Not one – but TWO clients sent me this article “The Gig Economy Celebrates Working Yourself to Death,” published in The New Yorker, wondering what I thought about it.
My immediate response to both clients was, “As opposed to 70 hours per week of white-collar indentured servitude?” Both sent an LOL response because they had experienced that – and then been unceremoniously let go by ungrateful employers.
But my advice is the same to people who are working themselves to death in either situation (corporate or entrepreneur): You have agency. Don’t be an idiot.
To give you context, the article describes a very pregnant Lyft driver who accepted fares even as she was in labor. In a marketing decision that leaves you scratching your head, Lyft corporate decided to call this story out as an example of dedication and commitment, instead of the driver as someone who should have her head examined, and put herself and her passengers at risk.
And here is a paragraph from the article that sums up the author’s main points:
“At the root of this is the American obsession with self-reliance, which makes it more acceptable to applaud an individual for working himself to death than to argue that an individual working himself to death is evidence of a flawed economic system. The contrast between the gig economy’s rhetoric (everyone is always connecting, having fun, and killing it!) and the conditions that allow it to exist (a lack of dependable employment that pays a living wage) makes this kink in our thinking especially clear.”
Let me deconstruct this and add some sanity to an insane world.
Defining what the gig economy is – and isn’t.
If Uber, Lyft, Fiverr, and TaskRabbit are generally considered representative of the “gig economy,” that isn’t what I consider viable full-time income replacement.
I often speak about having a “job portfolio” as one way of working that makes sense for some of my clients. This may be a few part-time jobs. Some retainer work and some freelance work. A full-time job while building out your business. A business with some additional income streams.
While it may seem like you are working more, a job portfolio can be a great option for someone who needs or wants flexibility. It can work well if you’re a good time and project manager.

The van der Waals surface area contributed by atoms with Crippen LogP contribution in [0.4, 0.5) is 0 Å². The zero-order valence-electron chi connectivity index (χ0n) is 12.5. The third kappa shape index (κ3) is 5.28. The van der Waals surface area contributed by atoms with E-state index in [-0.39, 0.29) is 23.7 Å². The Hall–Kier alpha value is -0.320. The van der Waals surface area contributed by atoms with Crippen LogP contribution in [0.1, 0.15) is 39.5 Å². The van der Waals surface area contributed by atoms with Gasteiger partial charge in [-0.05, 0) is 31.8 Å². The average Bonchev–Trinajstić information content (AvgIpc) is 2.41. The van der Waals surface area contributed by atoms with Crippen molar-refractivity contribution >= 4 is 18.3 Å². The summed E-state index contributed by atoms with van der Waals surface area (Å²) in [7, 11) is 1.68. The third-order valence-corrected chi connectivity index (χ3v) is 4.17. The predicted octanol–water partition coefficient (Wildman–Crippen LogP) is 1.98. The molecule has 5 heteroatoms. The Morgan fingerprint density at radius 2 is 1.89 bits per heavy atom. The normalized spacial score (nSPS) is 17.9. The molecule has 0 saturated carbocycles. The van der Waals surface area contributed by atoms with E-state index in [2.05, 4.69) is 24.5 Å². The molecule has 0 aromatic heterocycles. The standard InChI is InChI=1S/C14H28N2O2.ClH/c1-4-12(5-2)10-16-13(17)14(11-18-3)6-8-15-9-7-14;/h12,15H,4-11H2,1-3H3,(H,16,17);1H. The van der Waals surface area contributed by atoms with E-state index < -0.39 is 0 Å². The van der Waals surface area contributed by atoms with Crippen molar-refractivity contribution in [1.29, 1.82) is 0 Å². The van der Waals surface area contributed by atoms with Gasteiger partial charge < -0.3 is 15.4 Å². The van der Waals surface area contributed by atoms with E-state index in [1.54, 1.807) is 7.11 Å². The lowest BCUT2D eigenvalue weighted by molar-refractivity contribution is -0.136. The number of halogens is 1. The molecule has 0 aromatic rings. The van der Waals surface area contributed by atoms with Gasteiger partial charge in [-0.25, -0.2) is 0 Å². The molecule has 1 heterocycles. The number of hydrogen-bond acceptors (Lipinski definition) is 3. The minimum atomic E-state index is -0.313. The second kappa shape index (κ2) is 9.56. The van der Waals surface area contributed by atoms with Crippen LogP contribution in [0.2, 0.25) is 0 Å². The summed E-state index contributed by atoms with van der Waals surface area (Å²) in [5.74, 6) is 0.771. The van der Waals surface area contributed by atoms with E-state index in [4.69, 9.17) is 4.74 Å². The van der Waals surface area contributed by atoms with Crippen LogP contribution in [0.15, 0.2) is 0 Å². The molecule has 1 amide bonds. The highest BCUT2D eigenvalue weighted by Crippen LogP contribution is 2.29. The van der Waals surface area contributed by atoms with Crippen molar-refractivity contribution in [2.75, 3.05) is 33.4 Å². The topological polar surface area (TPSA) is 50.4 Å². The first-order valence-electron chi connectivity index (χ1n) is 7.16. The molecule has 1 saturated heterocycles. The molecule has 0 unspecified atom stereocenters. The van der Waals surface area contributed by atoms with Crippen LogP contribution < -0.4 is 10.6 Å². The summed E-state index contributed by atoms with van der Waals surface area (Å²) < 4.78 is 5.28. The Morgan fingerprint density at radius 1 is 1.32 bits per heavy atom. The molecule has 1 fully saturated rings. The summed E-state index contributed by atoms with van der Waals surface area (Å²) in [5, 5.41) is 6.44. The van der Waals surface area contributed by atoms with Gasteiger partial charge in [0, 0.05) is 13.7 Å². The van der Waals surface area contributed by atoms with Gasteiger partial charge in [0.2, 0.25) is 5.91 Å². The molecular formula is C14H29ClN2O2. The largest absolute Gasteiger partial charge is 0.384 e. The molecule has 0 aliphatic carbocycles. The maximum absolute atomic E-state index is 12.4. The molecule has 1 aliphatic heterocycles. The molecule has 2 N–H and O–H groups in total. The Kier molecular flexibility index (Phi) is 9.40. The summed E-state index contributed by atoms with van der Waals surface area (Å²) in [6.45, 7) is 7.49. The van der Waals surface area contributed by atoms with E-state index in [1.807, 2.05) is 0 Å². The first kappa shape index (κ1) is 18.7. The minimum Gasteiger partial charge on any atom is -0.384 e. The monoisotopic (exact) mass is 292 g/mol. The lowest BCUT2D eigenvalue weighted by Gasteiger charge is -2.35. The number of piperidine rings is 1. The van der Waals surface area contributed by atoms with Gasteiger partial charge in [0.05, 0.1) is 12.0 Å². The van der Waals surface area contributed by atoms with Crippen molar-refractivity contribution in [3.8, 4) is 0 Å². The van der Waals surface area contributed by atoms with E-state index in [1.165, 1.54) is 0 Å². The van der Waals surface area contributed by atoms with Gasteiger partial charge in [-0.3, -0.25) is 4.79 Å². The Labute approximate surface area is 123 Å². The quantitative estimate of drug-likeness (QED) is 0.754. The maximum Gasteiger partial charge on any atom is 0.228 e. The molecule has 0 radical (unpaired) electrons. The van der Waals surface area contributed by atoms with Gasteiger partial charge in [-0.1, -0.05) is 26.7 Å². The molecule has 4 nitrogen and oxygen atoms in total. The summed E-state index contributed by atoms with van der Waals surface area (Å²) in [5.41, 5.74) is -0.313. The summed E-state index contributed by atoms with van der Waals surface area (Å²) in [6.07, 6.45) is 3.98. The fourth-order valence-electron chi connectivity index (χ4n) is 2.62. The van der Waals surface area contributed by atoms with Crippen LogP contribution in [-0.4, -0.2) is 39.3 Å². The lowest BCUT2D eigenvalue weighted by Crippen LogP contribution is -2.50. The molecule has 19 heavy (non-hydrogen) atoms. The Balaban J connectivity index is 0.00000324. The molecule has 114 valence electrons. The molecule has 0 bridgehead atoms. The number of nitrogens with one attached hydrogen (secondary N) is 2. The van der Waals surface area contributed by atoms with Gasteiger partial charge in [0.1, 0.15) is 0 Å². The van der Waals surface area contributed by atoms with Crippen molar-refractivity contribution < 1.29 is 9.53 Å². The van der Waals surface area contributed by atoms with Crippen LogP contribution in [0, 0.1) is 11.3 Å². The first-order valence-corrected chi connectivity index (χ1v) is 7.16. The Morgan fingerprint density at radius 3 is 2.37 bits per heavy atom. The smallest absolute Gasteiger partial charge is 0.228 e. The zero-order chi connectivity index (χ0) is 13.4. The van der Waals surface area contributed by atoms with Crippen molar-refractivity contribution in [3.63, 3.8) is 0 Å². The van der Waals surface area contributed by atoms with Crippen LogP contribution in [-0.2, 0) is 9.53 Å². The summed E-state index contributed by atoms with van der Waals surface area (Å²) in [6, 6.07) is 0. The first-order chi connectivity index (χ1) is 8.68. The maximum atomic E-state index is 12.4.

For example, I have my own business, but I also work with Carol on several projects, including editing this blog.
Becoming a commodity is a race to the bottom.
I have some issues with Fivrr and sites like it that, in my mind, cheapen and devalue creative talent. On the other hand, if I were starting out as a graphic designer, I might be tempted to do work to build my portfolio and get leads and recommendations. I had a friend who recently hired a designer for a quick logo and was quite happy with the results.
Personally, I have registered with one of the professional services sites to write resumes for people, but I couldn’t get even close to what I considered a fair rate – bids came in at 20-25% of what I get on my own. (So I deleted my profile.)
If you are a commodity service (your customers see no differentiation between you and someone else), clients will want to pay as little as possible, and you won’t be able to make a living.
Working to death can happen anywhere.
Grey-area “employers” like Uber and Lyft are trying to capitalize on our love of rags-to-riches stories and taking charge of our destiny. The entrepreneurial dream is the drug of choice lately.
But, it’s unlikely that any driver is going to get rich. However, it may be a stop-gap option to keep the lights on while looking for something else, or while going to graduate school, etc.
When I used to have my podcast, I interviewed a woman who worked at a high-profile law firm. Like a scene in the Coen Brothers’ movie Intolerable Cruelty, she shared a story where a partner was being carried out by paramedics on a stretcher and someone watching asked if he’d filled out his time sheets.
I was once taken off a project at KPMG because I didn’t answer the partner’s email at 2:00 AM. The partner was an insomniac and I was asleep. I did answer his email before 8:00 AM – but he was annoyed.
Is it OK to expect you to work seven days per week if corporate pays you enough? Are 70-hour weeks without overtime OK? White-collar indentured servitude is another American time-honored tradition.
In short, we control our own fate, and we have the ability to say no to things we aren’t willing to do. When more of us start saying no, employers will need to adjust their strategies.
Most people who almost worked themselves to death will tell you that it wasn’t worth it.
Be smart about your work and your health. You can fix your money situation much easier than your damaged health.